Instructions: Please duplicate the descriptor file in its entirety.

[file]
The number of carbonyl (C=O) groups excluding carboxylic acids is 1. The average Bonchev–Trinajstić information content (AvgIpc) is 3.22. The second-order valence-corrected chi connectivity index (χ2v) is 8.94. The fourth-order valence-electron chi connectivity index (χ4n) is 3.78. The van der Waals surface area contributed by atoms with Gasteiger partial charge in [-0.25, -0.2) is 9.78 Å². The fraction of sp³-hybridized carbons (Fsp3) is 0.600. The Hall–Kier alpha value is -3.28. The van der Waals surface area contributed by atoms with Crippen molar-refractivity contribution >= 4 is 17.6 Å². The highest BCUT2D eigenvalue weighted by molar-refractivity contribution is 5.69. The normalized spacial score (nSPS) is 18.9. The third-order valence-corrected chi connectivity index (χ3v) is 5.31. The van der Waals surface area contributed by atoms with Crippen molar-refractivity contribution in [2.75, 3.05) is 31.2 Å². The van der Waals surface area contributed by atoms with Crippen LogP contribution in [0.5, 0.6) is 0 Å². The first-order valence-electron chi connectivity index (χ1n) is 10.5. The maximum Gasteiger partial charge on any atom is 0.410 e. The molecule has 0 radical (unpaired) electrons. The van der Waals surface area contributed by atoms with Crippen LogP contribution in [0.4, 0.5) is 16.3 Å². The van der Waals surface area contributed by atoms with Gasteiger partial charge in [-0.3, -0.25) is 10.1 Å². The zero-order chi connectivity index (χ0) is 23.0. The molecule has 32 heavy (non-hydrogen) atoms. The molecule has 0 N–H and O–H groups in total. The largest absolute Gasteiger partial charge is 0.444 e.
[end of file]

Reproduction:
The number of carbonyl (C=O) groups excluding carboxylic acids is 1. The average Bonchev–Trinajstić information content (AvgIpc) is 3.22. The second-order valence-corrected chi connectivity index (χ2v) is 8.94. The fourth-order valence-electron chi connectivity index (χ4n) is 3.78. The van der Waals surface area contributed by atoms with Gasteiger partial charge in [-0.25, -0.2) is 9.78 Å². The fraction of sp³-hybridized carbons (Fsp3) is 0.600. The Hall–Kier alpha value is -3.28. The van der Waals surface area contributed by atoms with Crippen molar-refractivity contribution >= 4 is 17.6 Å². The highest BCUT2D eigenvalue weighted by molar-refractivity contribution is 5.69. The normalized spacial score (nSPS) is 18.9. The third-order valence-corrected chi connectivity index (χ3v) is 5.31. The van der Waals surface area contributed by atoms with Crippen molar-refractivity contribution in [2.75, 3.05) is 31.2 Å². The van der Waals surface area contributed by atoms with Crippen LogP contribution in [0.5, 0.6) is 0 Å². The first-order valence-electron chi connectivity index (χ1n) is 10.5. The maximum Gasteiger partial charge on any atom is 0.410 e. The molecule has 0 radical (unpaired) electrons. The van der Waals surface area contributed by atoms with Crippen LogP contribution in [0.4, 0.5) is 16.3 Å². The van der Waals surface area contributed by atoms with Gasteiger partial charge in [-0.3, -0.25) is 10.1 Å². The zero-order chi connectivity index (χ0) is 23.0. The molecule has 32 heavy (non-hydrogen) atoms. The molecule has 0 N–H and O–H groups in total. The largest absolute Gasteiger partial charge is 0.444 e.